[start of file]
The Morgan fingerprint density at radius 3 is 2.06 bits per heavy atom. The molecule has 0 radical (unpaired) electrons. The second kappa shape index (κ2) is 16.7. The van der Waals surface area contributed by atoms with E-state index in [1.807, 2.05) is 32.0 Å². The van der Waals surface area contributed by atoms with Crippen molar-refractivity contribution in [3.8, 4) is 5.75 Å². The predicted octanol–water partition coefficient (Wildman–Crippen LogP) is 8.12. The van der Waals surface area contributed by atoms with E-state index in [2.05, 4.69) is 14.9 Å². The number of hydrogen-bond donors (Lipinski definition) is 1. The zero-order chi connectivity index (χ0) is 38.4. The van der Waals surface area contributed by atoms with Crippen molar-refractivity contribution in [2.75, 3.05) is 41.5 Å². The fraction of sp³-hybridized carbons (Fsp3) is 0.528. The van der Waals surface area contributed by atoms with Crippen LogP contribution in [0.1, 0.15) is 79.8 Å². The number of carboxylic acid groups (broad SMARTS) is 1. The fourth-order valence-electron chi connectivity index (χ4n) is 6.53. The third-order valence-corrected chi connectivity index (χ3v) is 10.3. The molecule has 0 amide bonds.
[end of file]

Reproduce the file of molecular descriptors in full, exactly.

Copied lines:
The Morgan fingerprint density at radius 3 is 2.06 bits per heavy atom. The molecule has 0 radical (unpaired) electrons. The second kappa shape index (κ2) is 16.7. The van der Waals surface area contributed by atoms with E-state index in [1.807, 2.05) is 32.0 Å². The van der Waals surface area contributed by atoms with Crippen molar-refractivity contribution in [3.8, 4) is 5.75 Å². The predicted octanol–water partition coefficient (Wildman–Crippen LogP) is 8.12. The van der Waals surface area contributed by atoms with E-state index in [2.05, 4.69) is 14.9 Å². The number of hydrogen-bond donors (Lipinski definition) is 1. The zero-order chi connectivity index (χ0) is 38.4. The van der Waals surface area contributed by atoms with Crippen molar-refractivity contribution in [2.75, 3.05) is 41.5 Å². The fraction of sp³-hybridized carbons (Fsp3) is 0.528. The van der Waals surface area contributed by atoms with Crippen LogP contribution in [0.1, 0.15) is 79.8 Å². The number of carboxylic acid groups (broad SMARTS) is 1. The fourth-order valence-electron chi connectivity index (χ4n) is 6.53. The third-order valence-corrected chi connectivity index (χ3v) is 10.3. The molecule has 0 amide bonds.